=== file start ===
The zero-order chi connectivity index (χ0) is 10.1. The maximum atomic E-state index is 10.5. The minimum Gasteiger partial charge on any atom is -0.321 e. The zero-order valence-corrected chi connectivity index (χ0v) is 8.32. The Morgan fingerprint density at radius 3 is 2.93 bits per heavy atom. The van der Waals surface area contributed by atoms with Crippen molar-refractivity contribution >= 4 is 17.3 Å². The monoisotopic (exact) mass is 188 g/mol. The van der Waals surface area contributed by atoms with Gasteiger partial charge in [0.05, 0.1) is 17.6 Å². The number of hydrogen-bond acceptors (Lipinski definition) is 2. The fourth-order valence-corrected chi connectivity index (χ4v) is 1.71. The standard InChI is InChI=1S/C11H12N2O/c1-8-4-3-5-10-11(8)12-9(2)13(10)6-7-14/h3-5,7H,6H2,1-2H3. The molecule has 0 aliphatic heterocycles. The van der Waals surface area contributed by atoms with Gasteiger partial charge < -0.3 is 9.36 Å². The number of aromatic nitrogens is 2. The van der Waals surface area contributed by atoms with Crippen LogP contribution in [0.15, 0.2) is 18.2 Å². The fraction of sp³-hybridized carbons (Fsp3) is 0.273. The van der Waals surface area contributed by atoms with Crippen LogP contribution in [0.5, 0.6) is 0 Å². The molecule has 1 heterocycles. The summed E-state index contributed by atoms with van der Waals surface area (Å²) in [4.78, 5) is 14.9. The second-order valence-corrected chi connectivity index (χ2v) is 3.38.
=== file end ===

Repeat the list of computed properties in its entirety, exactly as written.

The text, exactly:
The zero-order chi connectivity index (χ0) is 10.1. The maximum atomic E-state index is 10.5. The minimum Gasteiger partial charge on any atom is -0.321 e. The zero-order valence-corrected chi connectivity index (χ0v) is 8.32. The Morgan fingerprint density at radius 3 is 2.93 bits per heavy atom. The van der Waals surface area contributed by atoms with Crippen molar-refractivity contribution >= 4 is 17.3 Å². The monoisotopic (exact) mass is 188 g/mol. The van der Waals surface area contributed by atoms with Gasteiger partial charge in [0.05, 0.1) is 17.6 Å². The number of hydrogen-bond acceptors (Lipinski definition) is 2. The fourth-order valence-corrected chi connectivity index (χ4v) is 1.71. The standard InChI is InChI=1S/C11H12N2O/c1-8-4-3-5-10-11(8)12-9(2)13(10)6-7-14/h3-5,7H,6H2,1-2H3. The molecule has 0 aliphatic heterocycles. The van der Waals surface area contributed by atoms with Gasteiger partial charge < -0.3 is 9.36 Å². The number of aromatic nitrogens is 2. The van der Waals surface area contributed by atoms with Crippen LogP contribution in [0.15, 0.2) is 18.2 Å². The fraction of sp³-hybridized carbons (Fsp3) is 0.273. The van der Waals surface area contributed by atoms with Crippen LogP contribution in [0.5, 0.6) is 0 Å². The molecule has 1 heterocycles. The summed E-state index contributed by atoms with van der Waals surface area (Å²) in [4.78, 5) is 14.9. The second-order valence-corrected chi connectivity index (χ2v) is 3.38.